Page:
However, Mamoru’s constant handouts of get-out-of-jail-free cards started to annoy the Japanese military, and soon, he was relocated (more like ‘fired’) to the education department of the Syonan municipal office. The mayor of Syonan also told him to ‘go back to Japan on holiday’–on a Navy plane, not an Army one, presumably to avoid being banzai’ed by the same soldiers he had pissed off. He took the hint, and did so.

But upon his return to Syonan, he would face yet another problem…


Japan was losing the war

Because of continued Allied victories across the Pacific, Japanese territories started to suffer from a major food shortage. To combat this, the Japanese launched the Grow More Food campaign in Singapore. Mamoru was elected as chief welfare officer and tasked with the evacuation and relocation of hundreds of thousands of Singaporeans to Endau, Johor, and Bahau, Negeri Sembilan to set up farming colonies.

Newspaper clipping inviting Eurasian residents of Singapore to join the Bahau settlement. Image from:

Newspaper clipping inviting Eurasian residents of Singapore to join the Bahau settlement. Image from:

However, these efforts too would soon be hampered by an outbreak of malaria, poor sanitary conditions, and constant attacks from a certain group of Malayan Anti-Japanese Communists.

There wasn’t much that Mamoru could do about the mosquitoes, but he did manage to restore peace for a time by secretly buying off the Communists with rice offerings. Guess it’s hard to get angry on a full stomach, eh?

From now on, this writer will attribute all spelling mistakes to hunger. #IHateCilisos #NotAnAd Image from: Campaign US

From now on, this writer will attribute all future spelling mistakes to hunger. #IHateCilisos #NotAnAd Image from: Campaign US


Anyway, Japan would soon surrender in 1945 after getting ulted by two American atom bombs

Following the Japanese surrender, the Endau and Bahau settlements would be abandoned, and the settlers would return to Singapore.

When the Brits marched back into Singapore, they rounded up around 6,800  Japanese and interned them in a camp in Jurong to await trial for war crimes. Mamoru too was rounded up, but, thanks to his actions, a number of notable folk from the Chinese and Catholic communities stood up for him. He would not only be released, but also became a key witness for the British. (This however remains a contentious claim, as this comes from Mamoru himself, and as mentioned earlier not everyone thinks he was 100% accurate in his story.)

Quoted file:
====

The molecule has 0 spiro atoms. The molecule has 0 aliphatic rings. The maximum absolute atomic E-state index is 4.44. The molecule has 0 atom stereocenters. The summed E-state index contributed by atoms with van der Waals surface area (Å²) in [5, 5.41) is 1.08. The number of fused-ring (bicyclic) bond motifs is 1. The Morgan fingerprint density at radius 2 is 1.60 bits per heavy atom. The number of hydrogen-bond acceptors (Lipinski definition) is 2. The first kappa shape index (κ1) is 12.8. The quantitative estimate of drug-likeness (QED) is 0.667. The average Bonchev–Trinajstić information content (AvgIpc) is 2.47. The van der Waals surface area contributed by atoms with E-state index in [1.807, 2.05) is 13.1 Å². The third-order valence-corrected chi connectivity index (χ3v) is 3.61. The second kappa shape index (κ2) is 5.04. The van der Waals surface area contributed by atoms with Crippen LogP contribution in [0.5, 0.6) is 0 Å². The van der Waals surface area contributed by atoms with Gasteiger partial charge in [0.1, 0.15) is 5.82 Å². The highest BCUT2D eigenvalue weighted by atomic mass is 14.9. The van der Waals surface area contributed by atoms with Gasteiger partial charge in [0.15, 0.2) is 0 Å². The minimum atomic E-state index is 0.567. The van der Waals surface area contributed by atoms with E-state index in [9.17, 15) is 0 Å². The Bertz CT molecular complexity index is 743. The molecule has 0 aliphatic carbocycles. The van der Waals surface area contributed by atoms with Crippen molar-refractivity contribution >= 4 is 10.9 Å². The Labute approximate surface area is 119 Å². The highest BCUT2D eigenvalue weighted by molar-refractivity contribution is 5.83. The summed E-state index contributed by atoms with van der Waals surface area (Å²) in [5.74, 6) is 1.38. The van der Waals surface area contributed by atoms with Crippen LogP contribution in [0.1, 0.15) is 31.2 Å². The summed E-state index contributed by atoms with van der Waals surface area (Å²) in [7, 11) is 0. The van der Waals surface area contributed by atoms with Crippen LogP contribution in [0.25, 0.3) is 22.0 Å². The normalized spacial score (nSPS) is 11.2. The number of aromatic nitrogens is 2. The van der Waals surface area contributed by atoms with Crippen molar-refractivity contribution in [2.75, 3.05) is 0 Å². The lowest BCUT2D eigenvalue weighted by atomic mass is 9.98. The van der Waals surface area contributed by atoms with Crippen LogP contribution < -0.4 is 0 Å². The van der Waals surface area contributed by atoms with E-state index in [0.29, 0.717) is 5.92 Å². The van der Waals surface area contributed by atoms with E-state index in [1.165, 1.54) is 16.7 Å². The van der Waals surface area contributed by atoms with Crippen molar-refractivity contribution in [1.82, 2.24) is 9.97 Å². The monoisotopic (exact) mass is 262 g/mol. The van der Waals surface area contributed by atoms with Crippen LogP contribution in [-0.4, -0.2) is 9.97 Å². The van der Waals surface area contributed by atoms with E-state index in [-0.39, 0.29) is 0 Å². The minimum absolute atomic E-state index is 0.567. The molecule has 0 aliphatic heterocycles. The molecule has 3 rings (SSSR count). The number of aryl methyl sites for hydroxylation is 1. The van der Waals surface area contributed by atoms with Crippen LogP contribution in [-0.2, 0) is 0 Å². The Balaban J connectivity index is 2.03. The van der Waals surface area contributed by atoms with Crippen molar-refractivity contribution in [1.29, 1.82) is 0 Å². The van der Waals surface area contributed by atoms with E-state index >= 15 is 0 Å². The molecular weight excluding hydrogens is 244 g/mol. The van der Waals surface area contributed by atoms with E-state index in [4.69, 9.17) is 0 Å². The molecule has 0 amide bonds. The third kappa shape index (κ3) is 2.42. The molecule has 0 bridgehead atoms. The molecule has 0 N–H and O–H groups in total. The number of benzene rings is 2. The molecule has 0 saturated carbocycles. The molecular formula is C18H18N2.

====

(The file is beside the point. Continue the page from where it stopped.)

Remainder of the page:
The first war crimes trials held at the Singapore Supreme Court on 21st January 1946. Image from: Imperial War Museums/Wikipedia

The first war crimes trials held at the Singapore Supreme Court on 21st January 1946. Image from: Imperial War Museums/Wikipedia

Mamoru, now a key witness for the prosecution, now faced the unenviable task of testifying against the men he had personally worked alongside. Although his testimony managed to save Dr. C.J. Paglar, a Eurasian doctor who had collaborated with the Japanese, he could not similarly save many of his Japanese brethren. Many of  the Japanese officers convicted of taking part in Malayan war crimes (especially the Sook Ching Massacre) would later be hanged.

As for Mamoru himself, not much is known about Mamoru’s later life, though he did write a book about his experiences called ‘Syonan: My Story‘. He wouldn’t be the only Japanese Schindler out there tho; Chiune Sugihara is perhaps the more famous Japanese official who used his powers while in Lithuania to help Jews escape Nazi atrocities. Nevertheless, while Mamoru’s story has been disputed in the past, perhaps the lesson to be gained from all this is that even in times of war and destruction, there will always be some who will fight to protect others regardless of nationalitty, creed, and culture.